Three teenage girls died after failures at ‘unstable and overstretched’ hospital

Three teenage girls died after “multifaceted and systemic” failures in NHS mental health care, an independent investigation has found.

Christie Harnett (pictured right), 17, Nadia Sharif (pictured left), 17 and Emily Moore, 18, had all been diagnosed with complex mental health needs and had been patients at West Lane Hospital in Middlesbrough.

The hospital, run by Tees, Esk and Wear Valleys NHS Foundation Trust (TEWV), is where Christie and Nadia died.

Emily died in Lanchester Road Hospital, Durham, in an an adult ward where she was moved to from West Lane Hospital just 11 days before.

The three girls took their own lives between June 2019 and February 2020.

Christie, originally from Slough, had a complex mental health disorder.

The report into the care and treatment of Christie said it was “the organisational failure to mitigate the environmental risks of self-ligature, accompanied by Christie’s increasing risk and changed presentation because of the recent move to her own home not being fully recognised, and the unstable and overstretched services in West Lane Hospital that were the root causes of Christie’s death.”

It added: “Our observation is that the failings at West Lane Hospital were multifaceted and systemic, based upon a combination of factors, including reduced staffing, low morale, ineffective management of change, lack of leadership, aggressive handling of disciplinary problems, issues with succession and

crisis management, failures to respond to concerns from patients and staff alike, and increased patient acuity.”

Nadia, who grew up in Middlesbrough, was diagnosed with autism spectrum disorder.

The report into the care and treatment of Nadia also referenced the “unstable and overstretched services” in the hospital, and that the failings were “multifaceted and systemic”.

Emily, who was from County Durham, was an inpatient under the care of TEWV Adult Services (Tunstall Ward) when she took her own life.

The report said issues at West Lane cannot be seen to have been immediate contributory factors in her death.

It said the two systems issues that had a direct impact on Emily’s death were the transition from CAMHS (Children and Adolescent Mental Health Services) to Adult Services which was based entirely on age and did not take Emily’s clinical needs into consideration, and the failure to address the low-level ligature risks identified in en-suite bathrooms on Tunstall Ward in 2019.

The report said Emily’s care plans in Newberry Ward in West Lane were “fragmented, incomplete and inconsistent”.

The families of the three girls are collectively calling for a public inquiry into the Trust, and after the publication of the reports they said: “Our beautiful girls should not have been failed in this way, and we need the answers to many more questions.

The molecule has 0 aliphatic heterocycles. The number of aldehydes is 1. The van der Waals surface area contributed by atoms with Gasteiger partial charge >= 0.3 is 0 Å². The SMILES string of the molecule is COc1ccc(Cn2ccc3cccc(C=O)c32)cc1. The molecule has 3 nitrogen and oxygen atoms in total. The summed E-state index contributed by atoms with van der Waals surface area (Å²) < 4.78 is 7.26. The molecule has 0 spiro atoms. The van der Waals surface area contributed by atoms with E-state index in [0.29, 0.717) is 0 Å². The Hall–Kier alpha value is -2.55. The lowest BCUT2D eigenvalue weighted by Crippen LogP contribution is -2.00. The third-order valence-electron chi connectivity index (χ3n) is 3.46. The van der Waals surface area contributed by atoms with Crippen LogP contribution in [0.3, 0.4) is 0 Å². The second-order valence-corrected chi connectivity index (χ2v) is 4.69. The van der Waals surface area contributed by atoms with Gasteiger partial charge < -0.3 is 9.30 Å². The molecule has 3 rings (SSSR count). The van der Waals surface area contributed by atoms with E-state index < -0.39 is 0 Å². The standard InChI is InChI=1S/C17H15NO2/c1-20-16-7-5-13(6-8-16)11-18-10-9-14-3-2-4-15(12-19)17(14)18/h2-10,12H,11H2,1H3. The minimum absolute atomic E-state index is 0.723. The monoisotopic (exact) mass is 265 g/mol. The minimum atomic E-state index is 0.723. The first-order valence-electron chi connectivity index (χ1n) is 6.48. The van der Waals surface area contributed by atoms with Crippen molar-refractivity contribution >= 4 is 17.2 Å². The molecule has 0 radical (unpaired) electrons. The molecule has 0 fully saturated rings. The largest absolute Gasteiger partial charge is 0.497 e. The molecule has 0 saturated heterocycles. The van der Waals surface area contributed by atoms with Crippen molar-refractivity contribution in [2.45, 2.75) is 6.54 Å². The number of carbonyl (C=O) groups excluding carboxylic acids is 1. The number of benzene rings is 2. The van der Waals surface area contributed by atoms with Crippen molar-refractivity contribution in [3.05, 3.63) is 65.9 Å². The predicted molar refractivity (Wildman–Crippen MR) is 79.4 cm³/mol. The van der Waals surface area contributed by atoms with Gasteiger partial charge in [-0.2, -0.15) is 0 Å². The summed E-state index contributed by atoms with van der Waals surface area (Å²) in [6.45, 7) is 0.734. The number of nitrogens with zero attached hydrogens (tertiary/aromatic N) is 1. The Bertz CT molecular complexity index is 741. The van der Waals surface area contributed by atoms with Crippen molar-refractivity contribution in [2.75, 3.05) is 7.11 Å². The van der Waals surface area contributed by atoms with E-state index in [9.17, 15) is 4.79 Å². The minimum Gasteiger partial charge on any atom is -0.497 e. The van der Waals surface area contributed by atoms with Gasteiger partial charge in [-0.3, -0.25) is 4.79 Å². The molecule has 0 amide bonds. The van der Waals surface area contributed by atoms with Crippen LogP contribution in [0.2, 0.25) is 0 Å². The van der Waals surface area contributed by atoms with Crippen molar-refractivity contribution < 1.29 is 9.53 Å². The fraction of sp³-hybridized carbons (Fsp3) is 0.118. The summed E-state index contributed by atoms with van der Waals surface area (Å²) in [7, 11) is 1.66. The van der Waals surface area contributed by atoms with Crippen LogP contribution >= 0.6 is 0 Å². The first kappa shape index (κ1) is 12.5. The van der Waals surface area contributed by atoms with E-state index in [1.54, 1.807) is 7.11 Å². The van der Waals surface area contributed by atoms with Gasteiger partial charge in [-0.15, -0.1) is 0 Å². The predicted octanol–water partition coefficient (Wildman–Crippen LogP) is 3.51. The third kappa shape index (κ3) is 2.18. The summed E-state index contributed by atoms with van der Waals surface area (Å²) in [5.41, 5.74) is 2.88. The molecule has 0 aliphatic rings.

“Not just for us but for the many other families who we know have suffered the pain of losing a loved one who should not have died but should have been cared for properly.

“We call on the Government to start a public inquiry that looks at this Trust and the services provided across the country for young people in crisis. For Christie, Nadia and Emily.”

The lawyer for the three families, Alistair Smith, from the law firm Watson Woodhouse, said: “These reports are damning.

“The Government must determine how such failings could have been allowed within these facilities and whether we have the complete picture of the issues at this Trust.”

He said that while these reports detail the failings in caring for the three young women, he believes the problems “persist to this very day and are far more widespread” affecting many more families in the North East.

“The problems identified by this report also put the whole provision of mental health services for the young across the UK under an intense spotlight,” he said.

Brent Kilmurray, chief executive of Tees, Esk and Wear Valleys NHS Foundation Trust, said: “On behalf of the trust, I would like to apologise unreservedly for the unacceptable failings in the care of Christie, Nadia and Emily which these reports have clearly identified.

“The girls and their families deserved better while under our care. I know everyone at the trust offers their heartfelt sympathies and condolences to the girls’ family and friends for their tragic loss.

“We must do everything in our power to ensure these failings can never be repeated.

“However, we know that our actions must match our words. We accept in full the recommendations made in the reports – in fact the overwhelming majority of them have already been addressed by us where applicable to our services.”

The investigation was commissioned by NHS England and carried out by Niche Health and Social Care Consulting.

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